It is now widely accepted that graphene oxide and related 2-dimensional nanomaterials can stabilise emulsions and foams at a fraction of the material cost when compared to the conventional 3D (usually spherical) particles employed for Pickering/Ramsden emulsification (1). Emulsions stabilised by graphene oxide show remarkable stability, and can be tuned by changes in solution conditions, making them interesting candidates for a range of applications.Such emulsions are exquisitely sensitive to the parameters used during their formulation, which affect the interactions between graphene oxide and the oil–water interface: pH, salt, oil type, and the presence of other additives. Their stability to dilution is particularly appealing when compared to molecularly stabilised emulsions. In most cases, emulsification of oil in water with graphene oxide gives simple oil-in-water emulsions (1). However, for certain oils, carefully engineered solution conditions result in single-step production of multiple emulsions (2), leading readily to multi-compartment capsules through polymerisation of the outer droplet interface. Controlling the outer ‘skin’ of these capsules allows for controlled release of active agents contained within, with potential applications in agriculture and water treatment. The same colloid chemistry – understanding stability and interactions, can be used to exert subtle control over graphene oxide using light-switchable surfactants (3) or non-covalently bound magnetic particles (4) or magnetic molecules (5). This enhances opportunities for using this material to capture toxins or valuable materials from water at low concentrations, and provides new routes for remediation and refining. (1) J Phys. Chem. C 118 (2014) 4529-4535. (2) ACS Appl. Mater. Interfaces 9 (2017) 18187–18198. (3) Nanoscale 8 (2016) 6969–6974. (4) ACS Appl. Mater. Interfaces 7 (2015) 2124–2133. (5) J. Colloid Interface Sci. 464 (2016) 285–290. Rico Tabor is an ARC Future Fellow and Senior Lecturer at Monash University. He leads the Soft Materials and Colloids Laboratory within the School of Chemistry. He completed his undergraduate degree at the University of Bristol, UK, and went on to undertake a PhD in the surfactant lab of Prof. Julian Eastoe, graduating in 2009. The topic of his PhD was investigating the kinetics and aggregation of surfactants in non-aqueous solvents, with particular focus on nanoparticle stabilisation. Late in 2009, Rico emigrated to Australia to take up a post-doctoral position at the University of Melbourne, exploring interactions in soft colloidal systems using atomic force microscopy. In 2012, Rico took up a lectureship in the School of Chemistry at Monash University. His group’s research is focused on several key areas of soft materials and colloidal systems: Applications of small-angle neutron scattering, light scattering and atomic force microscopy in studies of soft and self-assembled systems. Novel surfactants and their properties, including pH and photo-responsive molecules; Carbon nanomaterials (especially graphene oxide) with particular focus on colloidal and interfacial properties. Rico has published 75 papers across a range of topics in surface and colloid science, and works extensively with industry on applications of colloidal systems to practical problems.
Wednesday, January 17, 2018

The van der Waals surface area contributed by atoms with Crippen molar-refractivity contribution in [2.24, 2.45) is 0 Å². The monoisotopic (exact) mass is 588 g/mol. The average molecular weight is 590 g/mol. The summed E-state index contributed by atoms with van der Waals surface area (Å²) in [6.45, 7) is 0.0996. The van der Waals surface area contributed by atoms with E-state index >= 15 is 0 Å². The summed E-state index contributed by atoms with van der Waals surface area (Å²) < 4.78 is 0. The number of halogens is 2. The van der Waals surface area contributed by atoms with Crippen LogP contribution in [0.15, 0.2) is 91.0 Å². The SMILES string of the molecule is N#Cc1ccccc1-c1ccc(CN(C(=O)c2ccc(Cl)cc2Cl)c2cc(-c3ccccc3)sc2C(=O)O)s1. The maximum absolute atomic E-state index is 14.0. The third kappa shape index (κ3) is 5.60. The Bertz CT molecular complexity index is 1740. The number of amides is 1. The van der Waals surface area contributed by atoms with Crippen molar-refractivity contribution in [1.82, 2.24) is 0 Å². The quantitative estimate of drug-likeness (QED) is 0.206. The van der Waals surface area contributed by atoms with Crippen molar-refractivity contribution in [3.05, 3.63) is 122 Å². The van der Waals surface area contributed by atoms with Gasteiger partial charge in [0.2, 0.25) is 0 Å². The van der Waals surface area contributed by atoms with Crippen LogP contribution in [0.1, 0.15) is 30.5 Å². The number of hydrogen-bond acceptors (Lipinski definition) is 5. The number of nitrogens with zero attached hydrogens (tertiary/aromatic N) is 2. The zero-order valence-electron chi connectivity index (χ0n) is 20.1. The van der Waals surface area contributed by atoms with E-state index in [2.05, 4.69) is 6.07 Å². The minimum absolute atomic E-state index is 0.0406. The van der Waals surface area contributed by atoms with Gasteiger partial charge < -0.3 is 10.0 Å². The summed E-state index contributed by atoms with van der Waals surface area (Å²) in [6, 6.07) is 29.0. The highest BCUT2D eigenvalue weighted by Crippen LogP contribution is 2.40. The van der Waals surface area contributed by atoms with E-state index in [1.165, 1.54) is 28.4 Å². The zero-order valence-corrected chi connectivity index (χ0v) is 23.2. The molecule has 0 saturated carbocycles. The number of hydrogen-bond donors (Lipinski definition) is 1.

My research program focuses on harnessing the power of engineering for developing in vitro biological models in a synthetic biology approach. By developing both the biological model and the adapted monitoring methods in parallel, both may be iteratively improved resulting in enhanced systems. I define the latter combination as in vitro systems: an integrated system to monitor human biology in vitro. Specifically, I have focused on the use of polymeric electroactive materials and devices which bridge a gap between hard inflexible materials used for physical transducers and soft, compliant biological tissues. The transducer thus becomes a ‘synthetic’ part of the model, allowing transduction and/ or stimulation of biological systems in the least invasive and thus most biomimetic fashion possible. In this presentation I will discuss our recent progress in adding to the repertoire of tissue engineers; alongside the well-known biochemical and mechanical cues used to recreate biologically relevant tissues, we attempt to integrate electrical cues. Electrical cues have a demonstrated role in development, not just for electrogenic tissues, but for all tissues. To enable the trifecta of stimuli necessary for recreating tissues in vitro, we have generated conducting polymer scaffolds blended with biopolymers such as collagen. I will show evidence that these structures can simultaneously host and monitor tissues. Speaker Biography Dr. Róisín M. Owens received her BA in Natural Sciences (Mod. Biochemistry) at Trinity College Dublin, and her PhD in Biochemistry and Molecular Biology at Southampton University. She carried out two postdoctoral fellowships at Cornell University, on host-pathogen interactions of Mycobacterium tuberculosis in the Department of Microbiology and Immunology with Prof. David Russell, and on rhinovirus therapeutics in the Department of Biomedical Engineering with Prof. Moonsoo Jin. From 2009 to2017 she was a group leader in the department of bioelectronics at Ecole des Mines de St. Etienne, on the microelectronics campus in Provence. Her current research centres on application of organic electronic materials for monitoring biological systems in vitro, with a specific interest in studying the gut-brain-microbiome axis. She has received several awards including the European Research Council starting (2011), proof of concept grant (2014) and consolidator (2016) grants, a Marie Curie fellowship, and an EMBO fellowship. In 2014, she became principal editor for biomaterials for MRS communications (Cambridge University Press), and she serves on the advisory board of Advanced BioSystems and Journal of Applied Polymer Science (Wiley). She is author of 50+ publications.